INTRODUCTION

INTRODUCTION.
Person-centered therapy and counselling. An approach developed by Carl Ransom Rogers has been historically described as a non-directive approach to therapy and has evolved into what we now know as client-centered therapy. (Baruth & Huber, 1985) The theory itself can be considered as one that goes further than the counselling situation or counselling process. It emphasises the notion that it is solely the client whom can identify the problem and begin to approach it In a solvable manner to reach therapeutic saturation.(Corey,2017)
Human motivation as well as human development within the person-centered therapeutic approach. Person-centered therapy described motivation behind behaviour of individuals as habitually developing to become positively fully potential constructs. Individuals innately aim to achieve the maximum level of achievement of actualization, which Carl Rogers describes as “maximizing the organism” meanwhile attempting to avoid any experience which may be potentially hazardous or detrimental to the individual. (Dryden & Reeves,2014)
This approach describes the helper as seeing destructive behaviour or aggression as non-directive but rather as a means for growth in which the client asserts the acquisition of something as an enhancement towards their very existence.
This approach being mainly encompassed by the centeredness of the client takes many aspects into account, to be discussed In this work of writing are the following: the actualizing tendency ,the self, experience, the need for positive regard and self -regard, organismic valuing processes and conditions of worth as components encompassing the person-centered therapeutic approach (Nelson-jones & Nelson-jones, 2001)
Firstly, the actualizing tendency can be described as a primary process for humans in which they develop in ways that enable them to enhance themselves. It is a process involving not only psychological growth but also growth that is considered as biological. This growth can be seen as autonomous and results in the regulation of the existence of the individual internally and drives the individual to higher complexity levels. (Nelson-Jones,2006)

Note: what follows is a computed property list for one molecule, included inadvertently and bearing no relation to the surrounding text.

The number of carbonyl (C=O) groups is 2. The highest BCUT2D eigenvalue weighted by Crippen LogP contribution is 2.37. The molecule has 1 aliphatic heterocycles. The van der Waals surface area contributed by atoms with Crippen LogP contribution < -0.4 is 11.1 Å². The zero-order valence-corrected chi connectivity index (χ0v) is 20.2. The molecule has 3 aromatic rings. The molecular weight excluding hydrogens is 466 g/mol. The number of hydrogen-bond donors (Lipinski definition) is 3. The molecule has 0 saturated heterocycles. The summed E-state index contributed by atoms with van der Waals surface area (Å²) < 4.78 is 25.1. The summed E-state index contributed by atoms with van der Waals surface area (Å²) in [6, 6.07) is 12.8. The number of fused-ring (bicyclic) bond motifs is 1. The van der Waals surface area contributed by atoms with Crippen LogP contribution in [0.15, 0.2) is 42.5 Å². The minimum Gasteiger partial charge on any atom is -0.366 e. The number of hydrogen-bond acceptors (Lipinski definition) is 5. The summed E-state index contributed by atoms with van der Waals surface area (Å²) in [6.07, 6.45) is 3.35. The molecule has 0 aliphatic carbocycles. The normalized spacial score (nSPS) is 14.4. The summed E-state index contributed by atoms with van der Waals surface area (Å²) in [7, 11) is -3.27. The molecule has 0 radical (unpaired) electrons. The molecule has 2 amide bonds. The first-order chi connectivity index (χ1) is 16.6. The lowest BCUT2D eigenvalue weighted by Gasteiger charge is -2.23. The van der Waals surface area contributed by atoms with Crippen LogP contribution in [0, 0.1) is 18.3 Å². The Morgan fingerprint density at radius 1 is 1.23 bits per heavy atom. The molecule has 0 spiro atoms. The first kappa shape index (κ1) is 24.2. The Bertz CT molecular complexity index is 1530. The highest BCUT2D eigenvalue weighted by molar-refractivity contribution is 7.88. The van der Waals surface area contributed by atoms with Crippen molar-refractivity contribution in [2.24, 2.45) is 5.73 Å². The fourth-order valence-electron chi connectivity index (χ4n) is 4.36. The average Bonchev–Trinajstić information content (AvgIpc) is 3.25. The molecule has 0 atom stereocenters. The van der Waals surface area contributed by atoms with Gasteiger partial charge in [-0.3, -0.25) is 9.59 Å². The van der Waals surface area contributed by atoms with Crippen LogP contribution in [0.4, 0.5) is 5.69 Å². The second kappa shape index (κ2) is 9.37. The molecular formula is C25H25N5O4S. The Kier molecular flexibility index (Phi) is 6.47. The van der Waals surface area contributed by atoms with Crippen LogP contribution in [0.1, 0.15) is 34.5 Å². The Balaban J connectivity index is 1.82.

Secondly, the self , an important component encompassing the person-centered approach, sees individuals as constantly encountering experiences in the world as a means of growing . The experiences seen as having been experienced by the individual recognizes the self as “me” ,taking values into account that are linked to the compositions of the individual’s self-concept.
In this regard Rogers sees experience as being inconsistent with the self-concept as resulting In a difficulty in enabling ourselves to then perceive this.
Thirdly ,experience as one of the components as a beweavent of the person-centered therapeutic approach, can be understood as a term used in to ways. One way in which it can be understood is in regarding occurrences the individual encounters at a said moment , where emotions can be either distorted by social rules and norms or be suppressed by the individual or even denied. (Noble ; Day,2015) Carl Rogers saw this as a process which occurs unconsciously and considered them to be experiential definitions that cannot be objectively studied but rather confined to the way in which individuals internalize events.
Psychologically the term “experiences”, describes a process of internalizing occurrences, so to understand the term physiologically, we look at sensory occurrences occurring at a given moment . In both cases however, the extent to which individual’s perceived experiences determine their functioning with minimal or non-distortion whatsoever is determined by the contribution to an organism’s well-being of accurately having had discriminated between experiences as well as events in order to promote growth rather than to cause harm. (Purton,2004)
The fourth component of the person-centered therapeutic approach as a central construct can be defined as the need for positive regard and self-regard which briefly describes a situation whereby individuals posses the innate need for positive regard , in which we can reduce that it is an extension from the system of the self.(Rogers, 1942) Basically, as human being, individuals give value and importance to the idea of love and affection of other individuals and possessing the innate need to value ourselves positively.